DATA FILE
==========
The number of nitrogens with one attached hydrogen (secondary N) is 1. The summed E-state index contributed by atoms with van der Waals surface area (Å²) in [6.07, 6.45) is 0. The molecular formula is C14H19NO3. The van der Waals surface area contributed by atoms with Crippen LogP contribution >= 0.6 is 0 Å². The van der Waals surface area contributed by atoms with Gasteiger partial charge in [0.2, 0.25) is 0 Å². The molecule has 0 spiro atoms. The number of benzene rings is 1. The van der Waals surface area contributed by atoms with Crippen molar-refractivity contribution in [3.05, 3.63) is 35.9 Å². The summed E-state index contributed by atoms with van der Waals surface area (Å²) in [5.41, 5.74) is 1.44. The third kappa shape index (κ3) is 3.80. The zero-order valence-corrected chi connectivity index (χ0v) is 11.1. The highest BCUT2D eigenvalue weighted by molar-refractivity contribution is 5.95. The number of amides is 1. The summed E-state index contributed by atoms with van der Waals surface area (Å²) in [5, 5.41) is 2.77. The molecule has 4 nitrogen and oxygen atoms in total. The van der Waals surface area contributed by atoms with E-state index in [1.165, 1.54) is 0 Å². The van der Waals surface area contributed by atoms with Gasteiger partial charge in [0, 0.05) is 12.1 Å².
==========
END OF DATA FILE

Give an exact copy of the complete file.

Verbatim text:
The number of nitrogens with one attached hydrogen (secondary N) is 1. The summed E-state index contributed by atoms with van der Waals surface area (Å²) in [6.07, 6.45) is 0. The molecular formula is C14H19NO3. The van der Waals surface area contributed by atoms with Crippen LogP contribution >= 0.6 is 0 Å². The van der Waals surface area contributed by atoms with Gasteiger partial charge in [0.2, 0.25) is 0 Å². The molecule has 0 spiro atoms. The number of benzene rings is 1. The van der Waals surface area contributed by atoms with Crippen molar-refractivity contribution in [3.05, 3.63) is 35.9 Å². The summed E-state index contributed by atoms with van der Waals surface area (Å²) in [5.41, 5.74) is 1.44. The third kappa shape index (κ3) is 3.80. The zero-order valence-corrected chi connectivity index (χ0v) is 11.1. The highest BCUT2D eigenvalue weighted by molar-refractivity contribution is 5.95. The number of amides is 1. The summed E-state index contributed by atoms with van der Waals surface area (Å²) in [5, 5.41) is 2.77. The molecule has 4 nitrogen and oxygen atoms in total. The van der Waals surface area contributed by atoms with E-state index in [1.165, 1.54) is 0 Å². The van der Waals surface area contributed by atoms with Gasteiger partial charge in [0, 0.05) is 12.1 Å².